Minnetrista Blogs

A Halloween Masquerade

Halloween season is upon us. For weeks I’ve been surrounded by displays of pumpkins, candy corn, and costumes whenever I’ve run to the local pharmacy or grocery store. Seeing these festive items always transports me back to my youth. Each year I spent months carefully planning my costume—always giving lots of consideration to all of the options. Once I had selected my desired persona, putting together the perfect costume became my obsession.  The excitement always came to a head on Halloween night when I would don my garb and head out to treat-or-treat at all of my favorite houses.

Helen Ball’s 1911 copy of The Chronicle – Tudor Hall’s yearbook. Minnetrista Heritage Collection

Recently, while working in the Minnetrista Heritage Collection, I ran across a selection of yearbooks that had belonged to Helen Ball—daughter of Dr. Lucius and Sarah Ball. In them, I read about a different Halloween tradition. One that Helen participated in for several years while attending Tudor Hall in Indianapolis between 1910 and 1914.

In 1913 Helen Ball and her cousin Lucy were both members of the Junior Class at Tudor Hall, a private boarding school in Indianapolis. Minnetrista Heritage Collection

Tudor Hall (today known as Park Tudor) first opened its doors to students in 1902. In the years that Helen attended, the private boarding school was open only to girls. At the school you could find students as young as six and as old as nineteen or twenty, all taking academic courses preparing them to attend one of the nation’s leading colleges. At Tudor Hall, it was not all work and no fun, however. Socializing was considered an important part of student life so many communal activities were planned each year.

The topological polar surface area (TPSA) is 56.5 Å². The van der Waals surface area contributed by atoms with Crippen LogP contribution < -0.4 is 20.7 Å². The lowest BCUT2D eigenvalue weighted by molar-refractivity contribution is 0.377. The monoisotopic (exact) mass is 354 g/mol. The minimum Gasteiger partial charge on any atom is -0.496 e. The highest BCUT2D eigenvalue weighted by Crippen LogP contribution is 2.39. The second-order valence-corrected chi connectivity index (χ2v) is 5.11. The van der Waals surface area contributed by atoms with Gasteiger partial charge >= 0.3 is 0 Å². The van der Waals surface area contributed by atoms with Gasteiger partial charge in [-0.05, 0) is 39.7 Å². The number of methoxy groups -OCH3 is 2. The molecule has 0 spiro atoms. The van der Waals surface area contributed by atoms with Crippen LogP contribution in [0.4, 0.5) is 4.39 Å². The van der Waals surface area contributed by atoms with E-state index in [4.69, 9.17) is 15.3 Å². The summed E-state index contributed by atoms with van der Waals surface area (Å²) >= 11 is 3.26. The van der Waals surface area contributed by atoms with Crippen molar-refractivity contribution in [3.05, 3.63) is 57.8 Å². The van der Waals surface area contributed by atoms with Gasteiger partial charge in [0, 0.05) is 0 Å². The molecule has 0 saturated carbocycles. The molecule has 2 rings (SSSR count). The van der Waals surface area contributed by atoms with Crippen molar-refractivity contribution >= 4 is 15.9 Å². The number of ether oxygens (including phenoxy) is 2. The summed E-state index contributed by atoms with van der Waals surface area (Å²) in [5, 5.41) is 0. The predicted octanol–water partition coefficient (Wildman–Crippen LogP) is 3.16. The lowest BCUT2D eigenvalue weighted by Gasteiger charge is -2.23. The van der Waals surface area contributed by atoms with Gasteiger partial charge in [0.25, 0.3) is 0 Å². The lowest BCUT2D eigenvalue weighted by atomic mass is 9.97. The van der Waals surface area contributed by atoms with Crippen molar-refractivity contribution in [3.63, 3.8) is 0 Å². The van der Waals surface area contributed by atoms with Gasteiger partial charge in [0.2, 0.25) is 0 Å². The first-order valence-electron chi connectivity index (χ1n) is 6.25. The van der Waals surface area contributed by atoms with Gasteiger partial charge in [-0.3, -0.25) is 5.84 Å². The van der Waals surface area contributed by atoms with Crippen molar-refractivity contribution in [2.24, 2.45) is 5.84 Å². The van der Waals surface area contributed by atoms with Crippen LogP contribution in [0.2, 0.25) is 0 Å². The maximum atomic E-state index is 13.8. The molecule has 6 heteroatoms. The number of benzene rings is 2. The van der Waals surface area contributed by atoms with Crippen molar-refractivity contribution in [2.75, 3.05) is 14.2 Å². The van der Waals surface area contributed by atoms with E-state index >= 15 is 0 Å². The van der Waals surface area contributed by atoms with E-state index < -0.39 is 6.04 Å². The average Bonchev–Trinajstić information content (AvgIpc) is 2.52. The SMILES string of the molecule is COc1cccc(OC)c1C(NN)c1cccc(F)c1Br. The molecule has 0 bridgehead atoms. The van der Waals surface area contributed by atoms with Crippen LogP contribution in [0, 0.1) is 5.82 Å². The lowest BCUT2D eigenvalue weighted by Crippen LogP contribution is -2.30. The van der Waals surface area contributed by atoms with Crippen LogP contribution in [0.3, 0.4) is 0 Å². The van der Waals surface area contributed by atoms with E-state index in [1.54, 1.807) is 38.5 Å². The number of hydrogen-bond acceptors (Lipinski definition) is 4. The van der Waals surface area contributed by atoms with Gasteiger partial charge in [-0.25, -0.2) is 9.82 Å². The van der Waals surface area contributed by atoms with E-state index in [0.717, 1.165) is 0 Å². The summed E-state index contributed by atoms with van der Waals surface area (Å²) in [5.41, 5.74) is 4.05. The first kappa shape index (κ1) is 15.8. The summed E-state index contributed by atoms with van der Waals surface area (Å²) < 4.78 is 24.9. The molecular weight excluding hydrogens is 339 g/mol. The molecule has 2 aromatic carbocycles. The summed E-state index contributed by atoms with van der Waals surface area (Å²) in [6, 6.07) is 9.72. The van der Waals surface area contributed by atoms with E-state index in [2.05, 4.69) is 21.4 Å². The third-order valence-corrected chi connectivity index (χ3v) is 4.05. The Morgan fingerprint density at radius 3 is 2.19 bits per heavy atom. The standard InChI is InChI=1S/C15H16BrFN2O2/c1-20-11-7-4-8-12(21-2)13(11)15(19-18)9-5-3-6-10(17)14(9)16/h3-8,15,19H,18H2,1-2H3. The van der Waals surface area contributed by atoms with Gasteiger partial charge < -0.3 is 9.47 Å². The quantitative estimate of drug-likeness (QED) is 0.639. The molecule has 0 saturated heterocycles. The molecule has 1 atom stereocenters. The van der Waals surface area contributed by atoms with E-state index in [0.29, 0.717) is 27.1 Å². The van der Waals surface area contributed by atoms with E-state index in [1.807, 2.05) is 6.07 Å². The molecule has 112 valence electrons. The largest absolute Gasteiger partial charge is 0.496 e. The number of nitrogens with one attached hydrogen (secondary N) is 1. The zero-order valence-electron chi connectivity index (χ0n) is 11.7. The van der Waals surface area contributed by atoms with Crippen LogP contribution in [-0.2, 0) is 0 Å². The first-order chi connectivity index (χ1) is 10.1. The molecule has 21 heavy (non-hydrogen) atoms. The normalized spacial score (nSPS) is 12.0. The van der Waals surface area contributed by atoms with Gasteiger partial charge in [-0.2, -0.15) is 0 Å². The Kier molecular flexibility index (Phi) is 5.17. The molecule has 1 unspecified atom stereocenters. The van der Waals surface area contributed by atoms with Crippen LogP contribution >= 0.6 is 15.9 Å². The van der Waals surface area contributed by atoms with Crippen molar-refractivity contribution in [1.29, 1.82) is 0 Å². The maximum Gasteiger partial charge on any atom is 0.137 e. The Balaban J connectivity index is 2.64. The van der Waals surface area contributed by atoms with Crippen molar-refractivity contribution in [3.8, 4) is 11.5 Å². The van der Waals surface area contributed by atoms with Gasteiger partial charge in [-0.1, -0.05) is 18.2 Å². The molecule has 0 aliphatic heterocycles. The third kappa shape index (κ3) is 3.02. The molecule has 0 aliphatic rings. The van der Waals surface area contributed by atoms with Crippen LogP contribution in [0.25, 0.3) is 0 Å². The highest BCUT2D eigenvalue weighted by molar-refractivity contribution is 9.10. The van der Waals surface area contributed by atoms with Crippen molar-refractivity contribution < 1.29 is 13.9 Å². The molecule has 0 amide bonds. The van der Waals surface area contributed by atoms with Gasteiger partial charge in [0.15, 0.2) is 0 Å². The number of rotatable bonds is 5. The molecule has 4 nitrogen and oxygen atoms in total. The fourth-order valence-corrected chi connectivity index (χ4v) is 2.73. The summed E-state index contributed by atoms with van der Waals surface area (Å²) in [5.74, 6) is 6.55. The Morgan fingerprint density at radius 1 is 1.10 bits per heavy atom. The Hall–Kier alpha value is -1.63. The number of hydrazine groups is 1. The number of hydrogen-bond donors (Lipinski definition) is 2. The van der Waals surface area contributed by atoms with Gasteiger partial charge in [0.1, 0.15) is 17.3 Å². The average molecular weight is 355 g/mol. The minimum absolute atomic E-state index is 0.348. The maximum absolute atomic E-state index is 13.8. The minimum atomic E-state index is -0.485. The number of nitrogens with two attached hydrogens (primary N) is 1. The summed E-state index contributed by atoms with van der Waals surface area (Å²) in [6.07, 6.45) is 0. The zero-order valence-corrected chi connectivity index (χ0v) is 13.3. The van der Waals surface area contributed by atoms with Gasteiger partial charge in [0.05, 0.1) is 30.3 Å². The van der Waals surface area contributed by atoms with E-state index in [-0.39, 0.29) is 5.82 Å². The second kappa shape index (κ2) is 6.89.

Two students dressed as nymphs for Tudor Hall’s Halloween Masquerade in 1914. Minnetrista Heritage Collection

One of the most popular activities at Tudor Hall was the annual Halloween Masquerade. This dance was the first chance for old and new students to get to know one another each year. Unlike some of the other social events, this one was only open to girls—no boys allowed. The students would dress in elaborate costumes of their own imagination. The delightful ensembles at times seemed to jump straight from the pages of fairy tales or stories of adventure. In addition to dancing, there were always tasty treats, fantastical decorations, activities such as palm readers, and occasionally a few pranks.

Students of Tudor Hall in costume for the 1914 Halloween Masquerade. Minnetrista Heritage Collection

In 1914, Helen’s class was responsible for putting on the event. About a week before the big day, the Seniors met to discuss the play they planned to put on at the masquerade. The performance would tell the story of the past, present, and future of Tudor Hall. Helen was selected to play the part of the past. While there is no record of how the play went off, Helen did make note of the Masquerade in her diary that year. In particular, she noted that her class sold “apples and doughnuts, which seemed to give everyone indigestion.” If the refreshments were meant to be a treat, they certainly seemed to have ended up as a trick. In the end, the grumbly stomachs didn’t seem to dampen the fun, and tradition of the Halloween Masquerade even continues today at the Park Tudor middle school where they hold an annual Halloween dance.